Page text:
Is Health Care a Right?

  1. Just want to see your opinion (friendly discussion, no flaming, please). Is health care a right that should be enjoyed equally here in the U.S.? If so, how would this be financed without breaking the bank? How would you place limits (if any) on health care for all?
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  2. 597 Comments

  3. by   Flo1216
    Canada has universal health care. It has its pros and cons, but at least everyone is entitled. Maybe one of the Canadian memberc can tell you more about it. As for health care being a right, if you had a loved one who was seriously ill but lacked coverage, do you think that the person should have to suffer and perhaps die because they cannot afford coverage? Do you think that your health and your life should only be worth the amount of income you generate? Some people work 2 part time jobs and are not eligible. Some people wait tables or bartend and health insurance is not generally offered in these types of jobs. When I was a bartender, I had to pay out of pocket for insurance in order to attend nursing school. It cost me $320 a month and that was the cheapest HMO. I also had a $30 co-pay. I ultimately had to cancel my coverage because I couldn't afford it. And I am a healthy, single person. Imagine what it is like for a person with diabetes or heart disease who have children. Some people stick their noses up at pts receiving medicaid or charity care, but the fact is, quite a few of them need it. Health care is simply not affordable in this country for the average citizen. IF you are lucky enough to be covered by your employer or have never been without coverage, it's easy to view health care as a priviledge, rather than a right.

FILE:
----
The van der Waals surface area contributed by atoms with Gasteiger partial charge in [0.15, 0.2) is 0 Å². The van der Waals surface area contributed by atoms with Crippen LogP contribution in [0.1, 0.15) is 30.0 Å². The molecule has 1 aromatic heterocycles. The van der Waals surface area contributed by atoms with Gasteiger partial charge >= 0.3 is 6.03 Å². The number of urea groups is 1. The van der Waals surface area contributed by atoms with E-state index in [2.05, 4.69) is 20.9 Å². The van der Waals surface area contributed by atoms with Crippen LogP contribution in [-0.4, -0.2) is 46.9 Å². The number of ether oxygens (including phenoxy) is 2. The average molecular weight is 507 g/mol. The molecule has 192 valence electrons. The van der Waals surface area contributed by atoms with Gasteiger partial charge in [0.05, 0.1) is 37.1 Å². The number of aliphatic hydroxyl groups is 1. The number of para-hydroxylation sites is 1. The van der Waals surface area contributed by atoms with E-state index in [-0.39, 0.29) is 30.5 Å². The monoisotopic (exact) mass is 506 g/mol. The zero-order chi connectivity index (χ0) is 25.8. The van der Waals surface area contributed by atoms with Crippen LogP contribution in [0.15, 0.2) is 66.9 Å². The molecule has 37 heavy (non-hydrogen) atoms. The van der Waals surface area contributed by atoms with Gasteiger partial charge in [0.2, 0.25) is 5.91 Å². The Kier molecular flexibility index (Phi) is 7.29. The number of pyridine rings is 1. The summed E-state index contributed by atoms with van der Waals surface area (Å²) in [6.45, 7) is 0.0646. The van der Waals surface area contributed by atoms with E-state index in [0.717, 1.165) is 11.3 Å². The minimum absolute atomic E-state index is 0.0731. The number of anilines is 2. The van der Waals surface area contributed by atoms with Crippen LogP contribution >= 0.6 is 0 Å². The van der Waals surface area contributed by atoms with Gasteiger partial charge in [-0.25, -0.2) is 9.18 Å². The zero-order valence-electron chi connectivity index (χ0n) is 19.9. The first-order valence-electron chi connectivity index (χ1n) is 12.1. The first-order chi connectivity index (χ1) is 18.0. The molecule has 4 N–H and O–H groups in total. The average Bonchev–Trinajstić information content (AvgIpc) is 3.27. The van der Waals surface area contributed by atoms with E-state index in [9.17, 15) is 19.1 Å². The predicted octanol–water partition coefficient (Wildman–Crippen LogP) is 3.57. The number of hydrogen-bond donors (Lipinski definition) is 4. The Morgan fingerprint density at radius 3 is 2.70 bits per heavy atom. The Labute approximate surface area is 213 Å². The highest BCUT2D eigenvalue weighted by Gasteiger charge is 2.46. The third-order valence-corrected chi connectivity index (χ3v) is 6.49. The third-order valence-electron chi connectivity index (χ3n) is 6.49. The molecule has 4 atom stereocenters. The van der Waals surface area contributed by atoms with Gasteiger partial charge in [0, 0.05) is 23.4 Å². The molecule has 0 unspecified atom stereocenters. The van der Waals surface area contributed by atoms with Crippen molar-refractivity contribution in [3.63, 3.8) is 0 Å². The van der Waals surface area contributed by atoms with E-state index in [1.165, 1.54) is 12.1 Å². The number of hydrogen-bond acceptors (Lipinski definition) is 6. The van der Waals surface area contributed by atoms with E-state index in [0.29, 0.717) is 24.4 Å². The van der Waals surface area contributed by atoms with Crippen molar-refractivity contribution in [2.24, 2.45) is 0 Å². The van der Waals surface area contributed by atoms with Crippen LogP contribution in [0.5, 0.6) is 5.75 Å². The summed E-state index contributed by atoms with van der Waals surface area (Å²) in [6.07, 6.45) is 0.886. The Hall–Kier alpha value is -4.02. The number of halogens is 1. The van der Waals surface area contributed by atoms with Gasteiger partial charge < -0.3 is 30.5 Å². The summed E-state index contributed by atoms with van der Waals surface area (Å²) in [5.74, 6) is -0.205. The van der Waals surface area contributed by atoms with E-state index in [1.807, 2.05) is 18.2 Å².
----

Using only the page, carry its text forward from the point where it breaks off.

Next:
4. by   oramar
    This is a good question and Flo's post calling it an entitlement was right on the mark. Do I think every human being is entitled to health care. Yes! Do I think it is in the Bill of Rights along with freedom of speech and the right to practice what ever religion you choose. No! A lot of people get confused about this and it needs to be clairified.
  5. by   BritishStudent
    The avarage american pays double in insurance costs to that of british health care taxes or so I read....
  6. by   fergus51
    I think it should be a basic entitlement or right of citizenship, especially for children. I think it is bassackwards to guarantee prisoners medical care, but not children.

    As for not breaking the bank: Have you considered the costs of not having universal healthcare, which include lost work days, bankruptcies, etc.? It's a lot cheaper to provide basic care, than run a system like in the US with different HMOs and healthcare organizations like Tenet that bilk the system outrageously.